What is an Epigram? A dwarfish whole,
Its body brevity, and wit its soul.
—Samuel Taylor Coleridge.
What is an epigram? Samuel Taylor Coleridge posed this question in a short, funny little couplet that’s its own answer. Merriam Webster’s online edition defines it as “a concise poem dealing pointedly and often satirically with a single thought or event and often ending with an ingenious turn of thought . . . a terse, sage, or witty and often paradoxical saying.” What, then, you might ask, is an epigraph? Answer: it’s usually not an epigram.* And, moreover, this blog posting has already answered that question, Coleridge-style . . . and I’ll bet you didn’t even notice.
An epigraph is a quotation at the beginning of a section that hints at its theme. Academics love these, and for good reason. They add color, interest—in a word, they’re punchy! Here are some guidelines for making those epigraphs look professional.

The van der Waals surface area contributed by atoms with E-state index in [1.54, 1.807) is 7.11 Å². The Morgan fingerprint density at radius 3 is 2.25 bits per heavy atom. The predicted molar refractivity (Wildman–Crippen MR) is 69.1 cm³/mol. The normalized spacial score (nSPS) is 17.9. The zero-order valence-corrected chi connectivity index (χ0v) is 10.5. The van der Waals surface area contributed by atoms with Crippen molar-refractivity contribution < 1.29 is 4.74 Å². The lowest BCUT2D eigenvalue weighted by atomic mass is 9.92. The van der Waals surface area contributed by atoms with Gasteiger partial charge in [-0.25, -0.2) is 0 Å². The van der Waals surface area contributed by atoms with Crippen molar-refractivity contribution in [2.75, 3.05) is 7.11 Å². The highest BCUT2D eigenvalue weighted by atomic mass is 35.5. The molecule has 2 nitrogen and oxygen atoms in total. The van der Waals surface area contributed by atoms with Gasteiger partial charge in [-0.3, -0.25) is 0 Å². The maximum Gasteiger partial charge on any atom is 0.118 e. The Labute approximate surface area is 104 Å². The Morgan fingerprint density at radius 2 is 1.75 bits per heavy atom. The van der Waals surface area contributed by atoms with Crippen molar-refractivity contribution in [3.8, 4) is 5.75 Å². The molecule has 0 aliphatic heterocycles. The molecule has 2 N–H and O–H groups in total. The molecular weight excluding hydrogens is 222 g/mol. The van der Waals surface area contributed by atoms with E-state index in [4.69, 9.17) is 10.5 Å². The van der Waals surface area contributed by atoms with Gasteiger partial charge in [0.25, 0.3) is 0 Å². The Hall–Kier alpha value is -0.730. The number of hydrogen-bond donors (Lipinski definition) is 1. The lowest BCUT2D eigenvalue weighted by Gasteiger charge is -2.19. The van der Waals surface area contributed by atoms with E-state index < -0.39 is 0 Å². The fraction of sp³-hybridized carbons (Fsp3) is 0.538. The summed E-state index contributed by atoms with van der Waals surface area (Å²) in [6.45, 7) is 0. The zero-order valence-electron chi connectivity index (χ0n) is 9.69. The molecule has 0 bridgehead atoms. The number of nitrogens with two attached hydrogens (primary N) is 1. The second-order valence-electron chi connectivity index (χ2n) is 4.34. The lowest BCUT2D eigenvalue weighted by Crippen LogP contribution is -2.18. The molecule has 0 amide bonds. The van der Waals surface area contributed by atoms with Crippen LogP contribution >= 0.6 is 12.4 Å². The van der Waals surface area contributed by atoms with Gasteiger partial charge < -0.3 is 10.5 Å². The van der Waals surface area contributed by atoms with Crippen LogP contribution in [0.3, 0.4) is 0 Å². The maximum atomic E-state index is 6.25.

According to The Chicago Manual of Style (online 16th edition), and in something of a miraculous remission of the usual standards of academic writing, you don’t have to fully cite your epigraph. Instead, after a dash, provide the author’s name and the title of the work (1.36). No need even for quotation marks, though the block should be indented (either left or right) to set it off from the main text.** The source should appear on a line below the text of the epigraph (13.34).
And now, friends, you can be correct. Though correct is a long way from good; for advice on quality, perhaps you should recall what the soul of wit is.
*Nor is it an epitaph, though I imagine you could choose an epigram as an epitaph.
**Nitpickers should note that WordPress blogging software apparently does not believe in indentation.
- Epigrams of a Cynic (edwardpercivalfoxingleby.wordpress.com)